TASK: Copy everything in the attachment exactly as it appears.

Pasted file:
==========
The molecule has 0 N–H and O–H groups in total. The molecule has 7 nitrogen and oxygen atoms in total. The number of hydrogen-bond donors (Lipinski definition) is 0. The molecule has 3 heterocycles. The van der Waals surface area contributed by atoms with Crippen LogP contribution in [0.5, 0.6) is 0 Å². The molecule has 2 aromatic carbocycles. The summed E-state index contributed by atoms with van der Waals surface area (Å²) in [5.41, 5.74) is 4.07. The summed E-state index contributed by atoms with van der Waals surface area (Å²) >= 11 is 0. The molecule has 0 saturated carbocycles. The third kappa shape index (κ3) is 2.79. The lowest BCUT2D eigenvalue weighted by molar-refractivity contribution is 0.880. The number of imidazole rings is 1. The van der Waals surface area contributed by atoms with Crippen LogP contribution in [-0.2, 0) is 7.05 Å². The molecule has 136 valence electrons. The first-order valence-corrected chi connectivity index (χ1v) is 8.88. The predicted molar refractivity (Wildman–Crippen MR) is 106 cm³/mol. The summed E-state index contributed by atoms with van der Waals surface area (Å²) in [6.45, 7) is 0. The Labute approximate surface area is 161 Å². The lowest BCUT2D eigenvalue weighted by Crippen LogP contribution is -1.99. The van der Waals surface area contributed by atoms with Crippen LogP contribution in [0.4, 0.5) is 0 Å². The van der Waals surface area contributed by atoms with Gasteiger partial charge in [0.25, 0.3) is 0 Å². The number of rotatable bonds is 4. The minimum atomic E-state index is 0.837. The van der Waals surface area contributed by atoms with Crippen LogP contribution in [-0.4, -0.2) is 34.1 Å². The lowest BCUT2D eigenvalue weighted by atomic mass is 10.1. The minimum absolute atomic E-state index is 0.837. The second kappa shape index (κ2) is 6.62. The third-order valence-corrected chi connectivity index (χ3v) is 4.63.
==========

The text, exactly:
The molecule has 0 N–H and O–H groups in total. The molecule has 7 nitrogen and oxygen atoms in total. The number of hydrogen-bond donors (Lipinski definition) is 0. The molecule has 3 heterocycles. The van der Waals surface area contributed by atoms with Crippen LogP contribution in [0.5, 0.6) is 0 Å². The molecule has 2 aromatic carbocycles. The summed E-state index contributed by atoms with van der Waals surface area (Å²) in [5.41, 5.74) is 4.07. The summed E-state index contributed by atoms with van der Waals surface area (Å²) >= 11 is 0. The molecule has 0 saturated carbocycles. The third kappa shape index (κ3) is 2.79. The lowest BCUT2D eigenvalue weighted by molar-refractivity contribution is 0.880. The number of imidazole rings is 1. The van der Waals surface area contributed by atoms with Crippen LogP contribution in [-0.2, 0) is 7.05 Å². The molecule has 136 valence electrons. The first-order valence-corrected chi connectivity index (χ1v) is 8.88. The predicted molar refractivity (Wildman–Crippen MR) is 106 cm³/mol. The summed E-state index contributed by atoms with van der Waals surface area (Å²) in [6.45, 7) is 0. The Labute approximate surface area is 161 Å². The lowest BCUT2D eigenvalue weighted by Crippen LogP contribution is -1.99. The van der Waals surface area contributed by atoms with Crippen LogP contribution in [0.4, 0.5) is 0 Å². The van der Waals surface area contributed by atoms with Gasteiger partial charge in [0.25, 0.3) is 0 Å². The number of rotatable bonds is 4. The minimum atomic E-state index is 0.837. The van der Waals surface area contributed by atoms with Crippen LogP contribution in [-0.4, -0.2) is 34.1 Å². The lowest BCUT2D eigenvalue weighted by atomic mass is 10.1. The minimum absolute atomic E-state index is 0.837. The second kappa shape index (κ2) is 6.62. The third-order valence-corrected chi connectivity index (χ3v) is 4.63.